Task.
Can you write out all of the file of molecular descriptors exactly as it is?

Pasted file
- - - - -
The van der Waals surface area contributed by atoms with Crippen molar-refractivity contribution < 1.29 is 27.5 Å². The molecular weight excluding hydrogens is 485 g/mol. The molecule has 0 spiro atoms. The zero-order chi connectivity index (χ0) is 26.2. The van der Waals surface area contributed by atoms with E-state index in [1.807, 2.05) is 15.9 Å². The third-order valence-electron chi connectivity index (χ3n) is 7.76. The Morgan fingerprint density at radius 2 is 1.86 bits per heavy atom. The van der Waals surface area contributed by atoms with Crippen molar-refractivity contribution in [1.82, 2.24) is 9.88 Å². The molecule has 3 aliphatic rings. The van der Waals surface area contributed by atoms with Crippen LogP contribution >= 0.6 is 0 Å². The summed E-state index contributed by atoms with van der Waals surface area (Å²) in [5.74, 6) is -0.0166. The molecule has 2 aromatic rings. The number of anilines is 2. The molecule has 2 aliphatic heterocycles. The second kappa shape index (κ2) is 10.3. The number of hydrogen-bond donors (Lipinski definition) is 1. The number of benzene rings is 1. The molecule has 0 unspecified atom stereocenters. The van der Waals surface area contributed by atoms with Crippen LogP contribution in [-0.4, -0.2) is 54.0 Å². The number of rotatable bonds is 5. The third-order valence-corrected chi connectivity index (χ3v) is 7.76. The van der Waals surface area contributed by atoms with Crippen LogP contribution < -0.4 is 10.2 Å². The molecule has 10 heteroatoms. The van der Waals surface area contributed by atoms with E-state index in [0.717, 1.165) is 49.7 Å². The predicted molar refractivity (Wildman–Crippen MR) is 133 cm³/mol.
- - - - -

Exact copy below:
The van der Waals surface area contributed by atoms with Crippen molar-refractivity contribution < 1.29 is 27.5 Å². The molecular weight excluding hydrogens is 485 g/mol. The molecule has 0 spiro atoms. The zero-order chi connectivity index (χ0) is 26.2. The van der Waals surface area contributed by atoms with E-state index in [1.807, 2.05) is 15.9 Å². The third-order valence-electron chi connectivity index (χ3n) is 7.76. The Morgan fingerprint density at radius 2 is 1.86 bits per heavy atom. The van der Waals surface area contributed by atoms with Crippen molar-refractivity contribution in [1.82, 2.24) is 9.88 Å². The molecule has 3 aliphatic rings. The van der Waals surface area contributed by atoms with Crippen LogP contribution >= 0.6 is 0 Å². The summed E-state index contributed by atoms with van der Waals surface area (Å²) in [5.74, 6) is -0.0166. The molecule has 2 aromatic rings. The number of anilines is 2. The molecule has 2 aliphatic heterocycles. The second kappa shape index (κ2) is 10.3. The number of hydrogen-bond donors (Lipinski definition) is 1. The number of benzene rings is 1. The molecule has 0 unspecified atom stereocenters. The van der Waals surface area contributed by atoms with Crippen LogP contribution in [-0.4, -0.2) is 54.0 Å². The number of rotatable bonds is 5. The third-order valence-corrected chi connectivity index (χ3v) is 7.76. The van der Waals surface area contributed by atoms with Crippen LogP contribution < -0.4 is 10.2 Å². The molecule has 10 heteroatoms. The van der Waals surface area contributed by atoms with E-state index in [0.717, 1.165) is 49.7 Å². The predicted molar refractivity (Wildman–Crippen MR) is 133 cm³/mol.